Flash Interview With Elijah Lucian

Today, Flash Fiction Online’s Stefan Milicevic is talking with voice actor Elijah Lucian, who lends his voice to the FFO podcast. Stefan asked some questions, but being charming and Canadian, Elijah didn’t mind at all.                   

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SM:     Hello, Elijah! Tell our readers about yourself!                                                                              

EL:      Well, I was born and raised in Calgary, Alberta, Canada. What else… I am a huge nerd, I love being creative in all mediums that are techy – gaming, music, photography, and electronics. On the other hand I love primitive skills, just being able to do things with your hands that now we rely on technology for. That’s about it. I’m a tech-savvy caveman.

SM:     What got you into voice acting?

EL:      I have always had an interest in it. Games like Duke Nukem 3d and Metal Gear Solid have always been a huge influence in my style. In 2007, I discovered audiobooks in the form of Harry Potter read by Jim Dale. It was a complete accident: I was using my friend’s iPod when it came on and I was instantly sucked in. After listening to the series I had a burning in my gut to want to be able to tell stories and create characters like that. I went in search for some content to read and found the game modding scene, where I found a home in Skyrim and Fallout mods.

SM:     When I received the recording for “Cratch” I was awed, to put it bluntly. You nailed the character voice making the audio experience unique. In my opinion, people often forget that voice actors are indeed actors. Could you tell us how you prepared and got into character for “Cratch”?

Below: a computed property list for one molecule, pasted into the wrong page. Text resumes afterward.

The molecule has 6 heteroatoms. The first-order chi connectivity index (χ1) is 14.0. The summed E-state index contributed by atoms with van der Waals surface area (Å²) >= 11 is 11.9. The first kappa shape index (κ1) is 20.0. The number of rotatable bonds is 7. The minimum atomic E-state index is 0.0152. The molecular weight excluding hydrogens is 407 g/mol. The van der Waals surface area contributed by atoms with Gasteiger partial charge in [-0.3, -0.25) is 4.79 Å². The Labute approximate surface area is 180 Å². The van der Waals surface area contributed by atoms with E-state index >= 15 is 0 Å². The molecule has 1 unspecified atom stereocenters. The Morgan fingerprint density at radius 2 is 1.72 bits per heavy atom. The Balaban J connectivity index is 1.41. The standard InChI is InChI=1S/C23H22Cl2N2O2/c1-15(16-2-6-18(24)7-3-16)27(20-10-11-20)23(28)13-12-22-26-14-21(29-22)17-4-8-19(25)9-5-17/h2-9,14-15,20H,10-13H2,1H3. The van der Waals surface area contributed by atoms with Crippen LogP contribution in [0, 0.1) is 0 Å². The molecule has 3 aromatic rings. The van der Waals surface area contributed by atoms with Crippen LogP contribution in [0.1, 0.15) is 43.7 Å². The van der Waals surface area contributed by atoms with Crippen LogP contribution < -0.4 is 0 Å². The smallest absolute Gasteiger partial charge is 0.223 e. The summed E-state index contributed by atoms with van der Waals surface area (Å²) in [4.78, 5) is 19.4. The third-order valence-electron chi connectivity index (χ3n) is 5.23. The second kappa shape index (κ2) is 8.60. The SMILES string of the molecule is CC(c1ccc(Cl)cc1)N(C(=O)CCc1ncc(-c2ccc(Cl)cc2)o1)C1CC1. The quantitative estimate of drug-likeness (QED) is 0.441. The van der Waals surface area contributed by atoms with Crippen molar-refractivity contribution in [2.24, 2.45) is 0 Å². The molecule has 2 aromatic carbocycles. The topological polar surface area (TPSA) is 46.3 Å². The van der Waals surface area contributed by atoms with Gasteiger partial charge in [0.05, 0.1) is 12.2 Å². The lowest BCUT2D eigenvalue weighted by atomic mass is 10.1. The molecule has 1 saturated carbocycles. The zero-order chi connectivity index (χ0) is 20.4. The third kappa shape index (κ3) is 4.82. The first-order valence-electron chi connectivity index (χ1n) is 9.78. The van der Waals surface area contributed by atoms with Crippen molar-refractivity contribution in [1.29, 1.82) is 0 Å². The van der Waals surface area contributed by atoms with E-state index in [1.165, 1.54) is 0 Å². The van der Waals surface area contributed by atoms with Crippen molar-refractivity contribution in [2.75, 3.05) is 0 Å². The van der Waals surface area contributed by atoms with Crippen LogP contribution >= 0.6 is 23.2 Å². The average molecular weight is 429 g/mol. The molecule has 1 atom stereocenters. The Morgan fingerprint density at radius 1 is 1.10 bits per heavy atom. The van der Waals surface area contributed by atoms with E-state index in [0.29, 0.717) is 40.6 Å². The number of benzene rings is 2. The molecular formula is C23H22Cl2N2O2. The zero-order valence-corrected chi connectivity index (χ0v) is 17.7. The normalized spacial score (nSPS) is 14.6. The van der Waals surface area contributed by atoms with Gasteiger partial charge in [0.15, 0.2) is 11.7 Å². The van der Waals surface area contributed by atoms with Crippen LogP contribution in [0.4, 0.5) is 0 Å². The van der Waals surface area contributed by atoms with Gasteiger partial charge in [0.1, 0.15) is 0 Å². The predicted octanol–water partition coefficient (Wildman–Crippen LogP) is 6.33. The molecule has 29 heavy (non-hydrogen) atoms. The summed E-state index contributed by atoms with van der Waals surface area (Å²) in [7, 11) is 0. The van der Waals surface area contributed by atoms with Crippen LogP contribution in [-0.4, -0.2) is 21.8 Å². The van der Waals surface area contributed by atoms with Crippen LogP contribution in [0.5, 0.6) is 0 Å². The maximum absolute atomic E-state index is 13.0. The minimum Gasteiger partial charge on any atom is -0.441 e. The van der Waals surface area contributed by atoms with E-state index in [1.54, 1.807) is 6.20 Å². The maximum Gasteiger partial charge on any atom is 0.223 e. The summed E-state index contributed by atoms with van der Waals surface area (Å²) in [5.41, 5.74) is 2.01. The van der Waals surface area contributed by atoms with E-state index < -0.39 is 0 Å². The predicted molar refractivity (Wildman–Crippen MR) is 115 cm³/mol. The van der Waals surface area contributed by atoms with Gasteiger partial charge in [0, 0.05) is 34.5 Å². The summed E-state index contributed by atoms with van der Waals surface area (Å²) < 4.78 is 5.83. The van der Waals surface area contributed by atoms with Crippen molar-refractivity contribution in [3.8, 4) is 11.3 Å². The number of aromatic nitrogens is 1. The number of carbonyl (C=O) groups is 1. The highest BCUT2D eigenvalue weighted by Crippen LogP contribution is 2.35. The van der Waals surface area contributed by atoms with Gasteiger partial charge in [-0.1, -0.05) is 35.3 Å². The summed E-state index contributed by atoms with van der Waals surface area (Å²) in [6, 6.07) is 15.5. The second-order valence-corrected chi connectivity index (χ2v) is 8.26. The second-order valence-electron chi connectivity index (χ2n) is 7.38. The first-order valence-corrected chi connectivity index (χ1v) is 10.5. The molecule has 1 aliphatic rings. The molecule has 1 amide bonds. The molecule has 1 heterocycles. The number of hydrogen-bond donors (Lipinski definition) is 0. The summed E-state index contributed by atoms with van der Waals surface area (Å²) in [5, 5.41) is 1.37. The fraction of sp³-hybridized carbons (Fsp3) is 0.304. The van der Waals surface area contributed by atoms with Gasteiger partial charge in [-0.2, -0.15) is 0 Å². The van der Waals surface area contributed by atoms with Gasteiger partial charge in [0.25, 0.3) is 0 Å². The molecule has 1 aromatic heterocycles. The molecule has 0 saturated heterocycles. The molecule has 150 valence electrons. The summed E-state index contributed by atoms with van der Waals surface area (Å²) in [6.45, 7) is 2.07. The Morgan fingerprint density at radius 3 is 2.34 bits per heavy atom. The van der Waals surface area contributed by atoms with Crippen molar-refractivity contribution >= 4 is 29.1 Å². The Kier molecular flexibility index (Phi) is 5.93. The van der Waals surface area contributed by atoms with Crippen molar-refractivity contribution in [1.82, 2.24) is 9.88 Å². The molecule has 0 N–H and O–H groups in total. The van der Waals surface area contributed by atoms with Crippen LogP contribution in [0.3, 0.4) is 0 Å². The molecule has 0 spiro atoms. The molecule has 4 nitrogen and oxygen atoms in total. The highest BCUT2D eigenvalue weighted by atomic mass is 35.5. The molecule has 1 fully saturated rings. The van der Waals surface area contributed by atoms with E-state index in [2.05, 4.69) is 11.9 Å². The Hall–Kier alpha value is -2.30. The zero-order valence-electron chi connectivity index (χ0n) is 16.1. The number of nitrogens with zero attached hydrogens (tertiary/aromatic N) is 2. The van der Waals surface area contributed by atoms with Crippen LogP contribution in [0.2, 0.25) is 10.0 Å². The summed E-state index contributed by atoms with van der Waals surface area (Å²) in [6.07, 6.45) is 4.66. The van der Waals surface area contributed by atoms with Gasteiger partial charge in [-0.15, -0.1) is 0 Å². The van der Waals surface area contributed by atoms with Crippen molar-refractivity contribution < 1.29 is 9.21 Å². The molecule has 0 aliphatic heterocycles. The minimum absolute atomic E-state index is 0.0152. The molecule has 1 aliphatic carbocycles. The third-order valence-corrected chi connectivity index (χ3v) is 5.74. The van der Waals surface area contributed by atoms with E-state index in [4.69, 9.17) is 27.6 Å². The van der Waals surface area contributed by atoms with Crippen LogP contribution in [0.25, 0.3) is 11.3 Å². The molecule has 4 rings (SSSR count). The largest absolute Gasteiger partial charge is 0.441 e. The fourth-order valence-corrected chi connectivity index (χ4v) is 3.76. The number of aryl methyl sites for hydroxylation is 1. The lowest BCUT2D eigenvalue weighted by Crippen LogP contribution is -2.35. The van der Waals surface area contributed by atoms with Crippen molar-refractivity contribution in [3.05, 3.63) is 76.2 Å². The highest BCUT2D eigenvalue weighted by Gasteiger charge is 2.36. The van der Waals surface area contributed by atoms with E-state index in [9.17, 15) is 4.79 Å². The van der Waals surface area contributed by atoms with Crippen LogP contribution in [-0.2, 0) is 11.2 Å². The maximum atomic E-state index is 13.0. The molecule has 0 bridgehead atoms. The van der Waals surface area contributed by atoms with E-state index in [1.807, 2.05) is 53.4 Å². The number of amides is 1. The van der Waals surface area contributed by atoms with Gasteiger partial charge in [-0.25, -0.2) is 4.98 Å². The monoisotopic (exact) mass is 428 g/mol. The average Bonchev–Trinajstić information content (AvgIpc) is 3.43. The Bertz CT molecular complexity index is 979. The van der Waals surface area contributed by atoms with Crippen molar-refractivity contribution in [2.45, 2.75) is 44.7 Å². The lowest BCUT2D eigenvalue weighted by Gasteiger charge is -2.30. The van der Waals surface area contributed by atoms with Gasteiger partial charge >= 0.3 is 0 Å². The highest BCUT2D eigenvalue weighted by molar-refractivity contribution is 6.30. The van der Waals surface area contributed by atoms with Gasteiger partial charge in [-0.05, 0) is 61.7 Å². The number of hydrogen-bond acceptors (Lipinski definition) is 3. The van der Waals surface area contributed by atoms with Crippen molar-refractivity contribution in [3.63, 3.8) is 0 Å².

EL:      First off, thank you! I was really nervous because I hadn’t tried something of this style yet, but I just had to remind myself that my flash fiction compilations are about getting me out of my safety net, so I just dove in. I have been using the Appalachian accent in my current full-length gig and knew it would fit in the story, so I decided to just go all out, try and bring out those characters and create the settin’. As for the question about acting, I completely agree! I have listened to tons of audiobooks, and I can’t listen to books where the characters all sound the same. I have a few actor friends that don’t think voice acting is “real acting” I have to laugh, because you have to convince your listener that you are a real character with only your voice!

SM:     You are deeply involved in the indie scene. You lend your voice to independent game developers and authors. You rates are affordable too. What attracts you to indie creators?

EL:     Well, in the industry there are a few common outlets, I don’t really have much interest in corporate voiceover, and I have always been interested in video games. My initial interest in the indie scene was born out of Skyrim and Fallout Mods. It was amazing to see people working out of the interest in just building the community, though I’m sure there is the hunger for fame in there somewhere.

SM:     How does voice acting for a story or audio books differ from voice acting for video games? 

EL:      Stories are a challenge because you have to play all the characters plus the narrator, (unless it’s first person) so you have to not only change your voice but your personality on the fly as well. Video games are typically just straight forward acting out one character. Switching voices on the fly is quite a bit more engaging.

SM:     What is your favorite role to date?